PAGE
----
(Bloomberg) -- Chinese President Xi Jinping called for starting a “new chapter” with North Korea in a newspaper commentary published in Pyongyang ahead of the first visit by a Chinese leader in 14 years.
Xi’s state visit on Thursday and Friday to meet leader Kim Jong Un was expected to be a show of unity among the longtime allies who have both been the target of Trump administration fury. The Chinese president urged a peaceful solution in an editorial featured Wednesday in the newspaper for North Korea’s ruling party, the Rodong Sinmun.339231970
“For 70 years, we have been on the same boat and marched forward arduously throughout the rain and gusts,” Xi wrote, in a reference to China’s involvement in the 1950-53 Korean War. He said that China supported North Korea’s “right direction for politically solving the issue on the Korean Peninsula.”
Nuclear talks between the U.S. and North Korea ground to a halt after President Donald Trump abruptly ended a February summit in Hanoi with Kim, saying the North Korean leader demanded too much in terms of sanctions relief and offered up too little disarmament.
Referring to the North Korean leader as “Comrade Kim Jong Un,” Xi wrote: “I wish to use this visit to facilitate a China-North Korea cooperation relationship and open a new chapter based on the traditional China-North Korea friendship.”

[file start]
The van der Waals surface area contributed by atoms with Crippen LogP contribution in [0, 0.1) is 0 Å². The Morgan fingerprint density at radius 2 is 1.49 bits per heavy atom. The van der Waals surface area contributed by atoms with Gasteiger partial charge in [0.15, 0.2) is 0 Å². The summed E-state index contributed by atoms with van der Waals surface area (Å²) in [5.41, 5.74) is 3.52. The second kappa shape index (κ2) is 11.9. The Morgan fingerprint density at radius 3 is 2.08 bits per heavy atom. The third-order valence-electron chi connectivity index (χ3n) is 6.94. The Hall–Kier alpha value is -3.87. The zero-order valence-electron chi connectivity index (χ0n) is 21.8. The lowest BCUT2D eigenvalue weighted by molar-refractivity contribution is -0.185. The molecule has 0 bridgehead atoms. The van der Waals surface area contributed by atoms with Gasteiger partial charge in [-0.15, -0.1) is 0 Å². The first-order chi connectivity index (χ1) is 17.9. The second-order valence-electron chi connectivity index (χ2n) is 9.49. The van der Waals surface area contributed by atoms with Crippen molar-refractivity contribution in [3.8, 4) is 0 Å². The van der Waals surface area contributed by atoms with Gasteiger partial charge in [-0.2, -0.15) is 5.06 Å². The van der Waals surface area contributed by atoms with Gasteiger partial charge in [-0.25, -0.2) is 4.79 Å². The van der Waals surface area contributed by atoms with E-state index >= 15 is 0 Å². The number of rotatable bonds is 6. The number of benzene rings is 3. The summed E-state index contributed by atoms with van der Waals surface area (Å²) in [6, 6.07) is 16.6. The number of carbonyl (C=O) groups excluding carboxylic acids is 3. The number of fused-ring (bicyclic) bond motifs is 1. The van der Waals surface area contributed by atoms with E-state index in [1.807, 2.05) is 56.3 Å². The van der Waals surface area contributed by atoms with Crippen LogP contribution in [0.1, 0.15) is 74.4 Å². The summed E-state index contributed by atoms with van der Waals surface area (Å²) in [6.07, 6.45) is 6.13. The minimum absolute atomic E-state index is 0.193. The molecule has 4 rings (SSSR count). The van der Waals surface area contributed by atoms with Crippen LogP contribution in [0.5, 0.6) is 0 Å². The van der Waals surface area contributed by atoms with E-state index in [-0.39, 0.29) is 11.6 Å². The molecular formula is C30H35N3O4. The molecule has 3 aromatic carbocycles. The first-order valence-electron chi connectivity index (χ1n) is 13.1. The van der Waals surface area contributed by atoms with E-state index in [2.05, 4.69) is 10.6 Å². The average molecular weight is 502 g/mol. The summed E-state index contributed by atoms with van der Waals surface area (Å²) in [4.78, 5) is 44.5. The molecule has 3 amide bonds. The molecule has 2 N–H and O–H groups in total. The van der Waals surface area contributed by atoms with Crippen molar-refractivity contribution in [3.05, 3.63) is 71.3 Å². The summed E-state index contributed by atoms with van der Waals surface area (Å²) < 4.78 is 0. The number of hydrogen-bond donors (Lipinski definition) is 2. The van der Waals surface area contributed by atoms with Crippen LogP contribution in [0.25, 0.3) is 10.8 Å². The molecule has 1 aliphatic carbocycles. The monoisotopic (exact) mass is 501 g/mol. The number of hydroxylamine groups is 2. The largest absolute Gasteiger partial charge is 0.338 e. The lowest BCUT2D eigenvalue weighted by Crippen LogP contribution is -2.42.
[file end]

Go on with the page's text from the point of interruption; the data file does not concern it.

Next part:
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Xi added that despite how the global atmosphere might change, the two countries’ friendship wouldn’t, and “their people have walked through pain together.”
China provides a lifeline to North Korea’s paltry economy that is squeezed by international sanction to punish it for nuclear and missile tests that defied United Nation resolutions.
Xi and Kim have met four times previously. In their upcoming meeting, the two may discuss Trump administration demands that North Korea first dismantle its nuclear and missile arsenals before it can get sanctions relief. North Korea and China have backed disarmament steps being met by a reward, saying it’s the best way to build trust.
This editorial showed that China will support North Korea’s decision to choose a path of its own, according to Kim Dong-yub, a professor specializing in North Korea at Kyungnam University’s Institute for Far Eastern Studies. “The visit will provide a turning point for North Korea’s approach to many things,” Kim Dong-yub said.
Lee Sang-min, a spokesman for South Korea’s Unification Ministry, told a briefing Wednesday that Chinese leaders have previously written commentaries for North Korean state papers and he declined to comment on the piece.
“We have positive expectations that this meeting will lead to an early resumption of denuclearization talks for the Korean Peninsula, as well as contributing to the everlasting peace in the region,” Lee said.
--With assistance from Dandan Li.
To contact the reporter on this story: Jihye Lee in Seoul at email@example.com
To contact the editors responsible for this story: Brendan Scott at firstname.lastname@example.org, Jon Herskovitz
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